Wednesday, July 30, 2008

The Customer: Always Right?

Only if your definition of "right" includes assault, uttering death threats, and general abuse.

Virtually my entire career to date (nearly a quarter-century) has been in retail of one form or another. Not every job held the promise/threat of interaction with customers--working in a McDonald's kitchen is one *beep*ing thing after another, but those *beeps* generally represent machines demanding attention, not customers hurling profanity at you. (When you're on what McD's calls "lot and lobby", however, you can expect all manner of ill manner...)

7-Eleven is an altogether different story. There, depending on the time of day, abusive customers can actually be the norm, and "nice" customers very rare. But most of the nastiness stems from alcohol and testosterone mixing together and curdling. For my purposes here, that doesn't count: the maliciousness isn't intentional. It's simply university students--the leaders of tomorrow--being assholes today. Given the sheer volume of tomorrow's leaders I served over a period of five years, I can't say I was at all unhappy to escape and light out for Price Chopper.

Ken, if you keep uncovering assholes under every pair of jeans, perhaps the problem isn't them, but you?

Possible, but unlikely. My customer service skills were nationally recognized at 7-Eleven; I've undergone all kinds of formal training, and I'd like to think I'm pretty good at my job. I've certainly had enough practice at it. What 7-Eleven called IRAACs--Irate, Rude, And Angry Customers--in this era of entitlement, they're everywhere.

One of the worst incidents I've been through happened when I was working at a little variety store/gas bar two doors down from my house in Ingersoll, Ontario. An old, rickety pickup truck pulled up to the pump one evening and a man with a, shall we say, certain tinge of red to his neck bounced out of its cab and lifted the gas pump from its holster, setting off an annoying meep-meep-meep-meep! noise in the store. That noise is designed to get you to acknowledge the customer's presence as quickly as possible and hit two buttons that will start the fuel flowing into his tank. Which I would gladly have done, but for the fact his engine was still running. As I'm pretty sure most people know, it's illegal to pump gas with your engine running...illegal, and possibly dangerous.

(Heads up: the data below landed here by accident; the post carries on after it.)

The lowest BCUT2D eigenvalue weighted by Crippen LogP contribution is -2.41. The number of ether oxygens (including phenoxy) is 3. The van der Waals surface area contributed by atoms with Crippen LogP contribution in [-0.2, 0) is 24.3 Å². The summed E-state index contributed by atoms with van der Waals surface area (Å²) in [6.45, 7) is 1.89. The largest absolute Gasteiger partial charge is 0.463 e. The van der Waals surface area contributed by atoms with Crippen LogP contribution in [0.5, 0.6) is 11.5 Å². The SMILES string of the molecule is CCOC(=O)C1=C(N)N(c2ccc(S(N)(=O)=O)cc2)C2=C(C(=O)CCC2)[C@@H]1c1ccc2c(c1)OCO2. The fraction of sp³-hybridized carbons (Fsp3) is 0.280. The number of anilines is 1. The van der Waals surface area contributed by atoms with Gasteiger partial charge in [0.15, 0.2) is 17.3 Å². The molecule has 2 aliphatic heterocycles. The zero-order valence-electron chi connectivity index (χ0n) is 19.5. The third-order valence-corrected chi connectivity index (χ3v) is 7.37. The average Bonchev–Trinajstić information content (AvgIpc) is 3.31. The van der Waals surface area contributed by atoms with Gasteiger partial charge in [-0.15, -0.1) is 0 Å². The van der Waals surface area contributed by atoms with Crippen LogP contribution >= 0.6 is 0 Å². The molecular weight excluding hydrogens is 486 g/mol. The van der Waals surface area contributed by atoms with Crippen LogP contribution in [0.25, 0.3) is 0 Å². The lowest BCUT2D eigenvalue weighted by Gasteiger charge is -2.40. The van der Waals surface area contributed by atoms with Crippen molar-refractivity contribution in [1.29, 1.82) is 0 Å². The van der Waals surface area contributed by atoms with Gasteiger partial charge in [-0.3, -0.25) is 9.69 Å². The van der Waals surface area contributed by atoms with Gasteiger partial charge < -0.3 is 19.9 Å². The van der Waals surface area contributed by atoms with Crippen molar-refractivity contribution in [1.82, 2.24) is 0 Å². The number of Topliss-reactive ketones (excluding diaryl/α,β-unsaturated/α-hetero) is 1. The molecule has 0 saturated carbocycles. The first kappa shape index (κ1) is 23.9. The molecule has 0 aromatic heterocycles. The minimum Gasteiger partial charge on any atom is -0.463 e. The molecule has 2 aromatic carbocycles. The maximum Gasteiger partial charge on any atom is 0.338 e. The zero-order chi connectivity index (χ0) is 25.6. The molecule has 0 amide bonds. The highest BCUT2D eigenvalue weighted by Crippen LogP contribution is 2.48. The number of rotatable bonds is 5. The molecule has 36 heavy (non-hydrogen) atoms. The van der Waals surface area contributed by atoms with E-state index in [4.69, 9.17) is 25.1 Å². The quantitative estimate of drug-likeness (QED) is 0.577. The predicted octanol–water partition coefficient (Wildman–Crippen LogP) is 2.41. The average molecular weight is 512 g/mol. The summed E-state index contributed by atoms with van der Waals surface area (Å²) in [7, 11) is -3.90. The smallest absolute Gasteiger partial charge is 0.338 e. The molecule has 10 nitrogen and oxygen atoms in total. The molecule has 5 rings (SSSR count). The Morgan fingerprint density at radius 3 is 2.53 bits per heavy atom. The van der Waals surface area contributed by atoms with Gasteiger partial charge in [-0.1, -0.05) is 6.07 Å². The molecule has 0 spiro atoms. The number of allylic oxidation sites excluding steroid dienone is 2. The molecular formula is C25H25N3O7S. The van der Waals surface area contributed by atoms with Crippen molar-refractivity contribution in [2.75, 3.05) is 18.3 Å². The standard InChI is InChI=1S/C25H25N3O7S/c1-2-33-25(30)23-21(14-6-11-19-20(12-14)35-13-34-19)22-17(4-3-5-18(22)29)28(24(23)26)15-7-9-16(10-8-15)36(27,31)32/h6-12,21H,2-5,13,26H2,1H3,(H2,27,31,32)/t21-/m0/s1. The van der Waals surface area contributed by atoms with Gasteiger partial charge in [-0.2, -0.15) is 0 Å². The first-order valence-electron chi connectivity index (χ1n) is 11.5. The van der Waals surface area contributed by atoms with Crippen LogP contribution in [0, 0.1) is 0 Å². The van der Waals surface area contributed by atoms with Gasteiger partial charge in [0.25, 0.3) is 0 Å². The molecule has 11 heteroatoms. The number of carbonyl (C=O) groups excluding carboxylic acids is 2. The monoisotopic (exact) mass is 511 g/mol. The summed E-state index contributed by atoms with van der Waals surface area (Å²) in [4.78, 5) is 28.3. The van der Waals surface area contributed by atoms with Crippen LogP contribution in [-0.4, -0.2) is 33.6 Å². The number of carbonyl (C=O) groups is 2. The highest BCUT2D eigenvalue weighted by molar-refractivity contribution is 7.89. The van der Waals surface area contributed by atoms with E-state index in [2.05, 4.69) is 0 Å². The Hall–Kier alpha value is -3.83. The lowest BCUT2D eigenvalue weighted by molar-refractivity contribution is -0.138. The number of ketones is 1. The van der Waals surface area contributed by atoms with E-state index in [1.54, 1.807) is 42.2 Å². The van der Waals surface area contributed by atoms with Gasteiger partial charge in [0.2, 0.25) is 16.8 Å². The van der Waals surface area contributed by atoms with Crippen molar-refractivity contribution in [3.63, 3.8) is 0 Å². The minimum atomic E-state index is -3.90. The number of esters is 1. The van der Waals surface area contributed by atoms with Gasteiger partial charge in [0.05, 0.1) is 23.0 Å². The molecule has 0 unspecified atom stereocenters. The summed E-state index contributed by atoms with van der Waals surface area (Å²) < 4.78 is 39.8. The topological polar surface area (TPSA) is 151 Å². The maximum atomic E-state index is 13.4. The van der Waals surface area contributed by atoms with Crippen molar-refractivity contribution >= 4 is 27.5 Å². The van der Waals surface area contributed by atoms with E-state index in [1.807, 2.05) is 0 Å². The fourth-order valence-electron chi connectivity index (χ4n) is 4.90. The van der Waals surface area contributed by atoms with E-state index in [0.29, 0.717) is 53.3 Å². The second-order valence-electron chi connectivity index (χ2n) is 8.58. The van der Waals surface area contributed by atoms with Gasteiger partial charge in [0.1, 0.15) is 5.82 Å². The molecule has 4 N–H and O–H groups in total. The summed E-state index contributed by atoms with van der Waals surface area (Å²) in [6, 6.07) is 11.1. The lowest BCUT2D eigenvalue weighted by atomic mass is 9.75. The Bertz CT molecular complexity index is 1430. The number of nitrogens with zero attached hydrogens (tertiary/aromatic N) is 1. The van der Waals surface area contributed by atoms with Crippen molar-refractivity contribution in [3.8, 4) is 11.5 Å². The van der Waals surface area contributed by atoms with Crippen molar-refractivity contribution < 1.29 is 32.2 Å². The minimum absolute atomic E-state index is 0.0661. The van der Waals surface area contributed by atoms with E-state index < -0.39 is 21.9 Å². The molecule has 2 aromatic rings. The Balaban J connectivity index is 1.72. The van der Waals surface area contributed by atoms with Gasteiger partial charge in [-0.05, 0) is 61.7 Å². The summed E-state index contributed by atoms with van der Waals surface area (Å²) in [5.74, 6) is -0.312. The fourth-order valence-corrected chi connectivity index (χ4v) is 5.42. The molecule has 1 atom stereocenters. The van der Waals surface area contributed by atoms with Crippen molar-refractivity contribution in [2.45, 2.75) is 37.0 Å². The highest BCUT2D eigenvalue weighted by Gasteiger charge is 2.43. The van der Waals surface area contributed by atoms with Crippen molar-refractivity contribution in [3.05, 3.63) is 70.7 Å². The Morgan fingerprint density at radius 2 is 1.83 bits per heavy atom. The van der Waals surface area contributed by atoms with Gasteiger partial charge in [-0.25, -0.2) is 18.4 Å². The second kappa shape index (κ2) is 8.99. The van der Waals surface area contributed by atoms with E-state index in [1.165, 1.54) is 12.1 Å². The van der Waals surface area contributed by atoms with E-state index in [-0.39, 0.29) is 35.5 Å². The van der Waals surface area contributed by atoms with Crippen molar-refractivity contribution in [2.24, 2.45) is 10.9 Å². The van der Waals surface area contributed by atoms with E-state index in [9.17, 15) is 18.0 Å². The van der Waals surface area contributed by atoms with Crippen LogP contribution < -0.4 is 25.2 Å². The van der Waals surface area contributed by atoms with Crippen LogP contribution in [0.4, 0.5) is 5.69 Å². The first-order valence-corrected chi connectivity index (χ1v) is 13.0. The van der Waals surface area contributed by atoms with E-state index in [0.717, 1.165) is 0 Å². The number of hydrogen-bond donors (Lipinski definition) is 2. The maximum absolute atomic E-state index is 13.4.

Rather than talk into the speakerphone--which dehumanizes your voice--I went outside to explain to the customer that he needed to turn his engine off before he could fill up. He told me if he turned his engine off, there was a good chance he wouldn't get it started again. Not my problem, I thought but did not say.

"I'm sorry, sir, but I can't allow you to dispense gas with your engine running. Perhaps we can get someone to give you a boo--"

My voice was drowned out in a torrent of cussing that went on for some time. My colleague in the store was busy at the register and probably quite fed up with the meep-meep-meep-meep!. She was also under the mistaken impression that I was dealing with somebody reasonable, or at least had made him see reason. Without looking too closely, she acknowledged. The pump went live.